“What do you think I should do?”. If I had a nickel for every time I heard this question in therapy I would be writing this post from my own personal island. Client’s often feel lost, confused, and conflicted. They may be attending therapy to find the answers to very difficult questions. They may feel that you are a professional with a lot of knowledge on how to help others, your advice is perceived as invaluable and perhaps superior to the advice friends and family offer.
If you’re the therapist, you may feel a strong desire to immediately solve the problems that your client presents but the strong pull to offer advice should be observed and often times repelled. Advice is not therapy and therapy is not advice. Sure, you can offer small bits of advice to help minor issues or to supplement your approach, such as suggesting journaling to track thoughts and behavior. But when it comes to the major issues presented by the client, advice is usually not sufficient and it can even be counterproductive.
For example, if someone comes to you and states “My parents are forcing me to become a doctor but I’m not sure that is something I really want to do”. In your mind, you may think “Who cares what your parents want? Do what YOU want to do”.
Though that is the advice you might want to give, you probably shouldn’t. Guidance is what you should be providing instead. What is the core of this issue? Most likely the relationship between client and parents and the expectations placed upon the client. That is what should be explored further. Guiding the client through their issues and addressing the conflict between family members and ideologies may be the better way to go.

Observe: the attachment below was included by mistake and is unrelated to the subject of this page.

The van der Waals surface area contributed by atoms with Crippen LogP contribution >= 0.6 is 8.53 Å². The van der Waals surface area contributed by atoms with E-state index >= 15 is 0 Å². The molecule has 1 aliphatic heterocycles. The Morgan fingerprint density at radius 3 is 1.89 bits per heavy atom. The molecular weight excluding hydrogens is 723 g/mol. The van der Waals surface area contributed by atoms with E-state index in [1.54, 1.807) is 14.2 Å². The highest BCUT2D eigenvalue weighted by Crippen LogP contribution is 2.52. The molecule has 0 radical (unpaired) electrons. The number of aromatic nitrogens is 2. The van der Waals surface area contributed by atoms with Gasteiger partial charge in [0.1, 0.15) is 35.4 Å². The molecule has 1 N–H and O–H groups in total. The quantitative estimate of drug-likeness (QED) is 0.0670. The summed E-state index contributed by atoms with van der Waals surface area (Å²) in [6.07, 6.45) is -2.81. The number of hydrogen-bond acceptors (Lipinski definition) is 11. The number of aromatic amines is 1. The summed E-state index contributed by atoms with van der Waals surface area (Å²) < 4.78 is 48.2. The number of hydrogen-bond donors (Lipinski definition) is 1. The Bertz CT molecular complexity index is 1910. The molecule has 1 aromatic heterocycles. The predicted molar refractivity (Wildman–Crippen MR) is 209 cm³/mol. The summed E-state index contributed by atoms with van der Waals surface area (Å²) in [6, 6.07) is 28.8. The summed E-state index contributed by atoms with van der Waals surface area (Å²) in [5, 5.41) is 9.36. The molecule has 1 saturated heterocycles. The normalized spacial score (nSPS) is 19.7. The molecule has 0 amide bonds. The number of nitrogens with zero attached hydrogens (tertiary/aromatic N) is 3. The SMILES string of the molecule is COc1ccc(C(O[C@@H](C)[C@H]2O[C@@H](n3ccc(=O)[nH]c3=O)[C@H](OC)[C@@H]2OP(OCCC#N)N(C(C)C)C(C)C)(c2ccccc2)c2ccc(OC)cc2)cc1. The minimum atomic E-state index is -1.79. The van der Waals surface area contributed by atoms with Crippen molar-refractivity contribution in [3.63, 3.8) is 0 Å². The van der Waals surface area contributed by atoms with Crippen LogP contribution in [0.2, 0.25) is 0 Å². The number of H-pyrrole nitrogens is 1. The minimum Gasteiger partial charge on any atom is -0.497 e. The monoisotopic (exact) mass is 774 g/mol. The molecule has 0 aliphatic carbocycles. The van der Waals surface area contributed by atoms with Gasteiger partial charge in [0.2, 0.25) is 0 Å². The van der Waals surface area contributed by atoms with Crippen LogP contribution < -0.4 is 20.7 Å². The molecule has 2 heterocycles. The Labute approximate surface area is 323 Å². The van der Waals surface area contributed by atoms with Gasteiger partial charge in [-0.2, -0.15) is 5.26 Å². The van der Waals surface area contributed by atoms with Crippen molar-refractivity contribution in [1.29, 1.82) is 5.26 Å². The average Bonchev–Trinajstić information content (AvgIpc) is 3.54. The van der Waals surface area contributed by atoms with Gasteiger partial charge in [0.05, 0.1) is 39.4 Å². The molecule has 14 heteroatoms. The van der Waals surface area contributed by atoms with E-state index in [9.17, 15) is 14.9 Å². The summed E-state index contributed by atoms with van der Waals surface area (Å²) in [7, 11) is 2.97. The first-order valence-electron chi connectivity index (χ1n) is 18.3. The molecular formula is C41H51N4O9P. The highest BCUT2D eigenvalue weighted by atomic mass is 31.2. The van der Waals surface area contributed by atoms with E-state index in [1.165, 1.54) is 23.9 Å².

Perhaps the client needs to learn how to be more assertive or they need to build their communication skills so their desires are better understood? It could be something else entirely but you will never know if you simply give advice. Advice can be a roadblock and the end of a conversation because you have already provided an answer, one that may actually be superficial, that is something you definitely want to avoid.
I know it’s not easy because we desperately want to help our clients and to provide immediate satisfaction and support, but it is an urge we should keep in check for the greater good. As always, patience is key. Our clients deserve more than what simple advice can offer.
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